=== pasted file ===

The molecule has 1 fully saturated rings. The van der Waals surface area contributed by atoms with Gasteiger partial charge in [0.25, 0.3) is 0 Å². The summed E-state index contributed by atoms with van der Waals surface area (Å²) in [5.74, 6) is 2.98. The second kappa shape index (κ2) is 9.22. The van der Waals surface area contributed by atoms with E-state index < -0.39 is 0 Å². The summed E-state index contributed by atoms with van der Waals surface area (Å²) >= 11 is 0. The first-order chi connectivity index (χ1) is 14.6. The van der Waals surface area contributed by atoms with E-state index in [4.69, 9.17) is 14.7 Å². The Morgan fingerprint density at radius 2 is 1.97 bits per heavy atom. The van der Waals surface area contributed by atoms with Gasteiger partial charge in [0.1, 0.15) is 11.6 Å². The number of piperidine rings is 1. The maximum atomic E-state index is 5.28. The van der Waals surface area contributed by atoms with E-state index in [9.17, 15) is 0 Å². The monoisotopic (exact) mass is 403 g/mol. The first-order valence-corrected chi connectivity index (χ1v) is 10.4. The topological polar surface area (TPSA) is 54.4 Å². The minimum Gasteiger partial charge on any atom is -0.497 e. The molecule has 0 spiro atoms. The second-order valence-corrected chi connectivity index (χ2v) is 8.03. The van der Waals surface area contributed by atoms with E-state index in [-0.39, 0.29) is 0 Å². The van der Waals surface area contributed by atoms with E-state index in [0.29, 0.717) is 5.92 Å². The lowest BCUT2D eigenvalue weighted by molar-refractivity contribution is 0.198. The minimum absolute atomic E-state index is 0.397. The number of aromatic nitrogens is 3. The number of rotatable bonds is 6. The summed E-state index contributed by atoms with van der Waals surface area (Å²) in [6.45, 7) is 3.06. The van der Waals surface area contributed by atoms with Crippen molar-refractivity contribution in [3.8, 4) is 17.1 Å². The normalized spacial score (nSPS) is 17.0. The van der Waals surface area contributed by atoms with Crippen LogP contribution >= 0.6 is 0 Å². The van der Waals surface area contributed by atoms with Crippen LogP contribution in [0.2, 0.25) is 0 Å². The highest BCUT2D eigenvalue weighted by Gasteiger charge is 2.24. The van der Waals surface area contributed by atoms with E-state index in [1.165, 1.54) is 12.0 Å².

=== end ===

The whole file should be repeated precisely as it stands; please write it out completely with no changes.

The molecule has 1 fully saturated rings. The van der Waals surface area contributed by atoms with Gasteiger partial charge in [0.25, 0.3) is 0 Å². The summed E-state index contributed by atoms with van der Waals surface area (Å²) in [5.74, 6) is 2.98. The second kappa shape index (κ2) is 9.22. The van der Waals surface area contributed by atoms with E-state index < -0.39 is 0 Å². The summed E-state index contributed by atoms with van der Waals surface area (Å²) >= 11 is 0. The first-order chi connectivity index (χ1) is 14.6. The van der Waals surface area contributed by atoms with E-state index in [4.69, 9.17) is 14.7 Å². The Morgan fingerprint density at radius 2 is 1.97 bits per heavy atom. The van der Waals surface area contributed by atoms with Gasteiger partial charge in [0.1, 0.15) is 11.6 Å². The number of piperidine rings is 1. The maximum atomic E-state index is 5.28. The van der Waals surface area contributed by atoms with E-state index in [9.17, 15) is 0 Å². The monoisotopic (exact) mass is 403 g/mol. The first-order valence-corrected chi connectivity index (χ1v) is 10.4. The topological polar surface area (TPSA) is 54.4 Å². The minimum Gasteiger partial charge on any atom is -0.497 e. The molecule has 0 spiro atoms. The second-order valence-corrected chi connectivity index (χ2v) is 8.03. The van der Waals surface area contributed by atoms with E-state index in [-0.39, 0.29) is 0 Å². The van der Waals surface area contributed by atoms with E-state index in [0.29, 0.717) is 5.92 Å². The lowest BCUT2D eigenvalue weighted by molar-refractivity contribution is 0.198. The minimum absolute atomic E-state index is 0.397. The number of aromatic nitrogens is 3. The number of rotatable bonds is 6. The summed E-state index contributed by atoms with van der Waals surface area (Å²) in [6.45, 7) is 3.06. The van der Waals surface area contributed by atoms with Crippen molar-refractivity contribution in [3.8, 4) is 17.1 Å². The normalized spacial score (nSPS) is 17.0. The van der Waals surface area contributed by atoms with Crippen LogP contribution >= 0.6 is 0 Å². The van der Waals surface area contributed by atoms with Crippen LogP contribution in [0.2, 0.25) is 0 Å². The highest BCUT2D eigenvalue weighted by Gasteiger charge is 2.24. The van der Waals surface area contributed by atoms with E-state index in [1.165, 1.54) is 12.0 Å².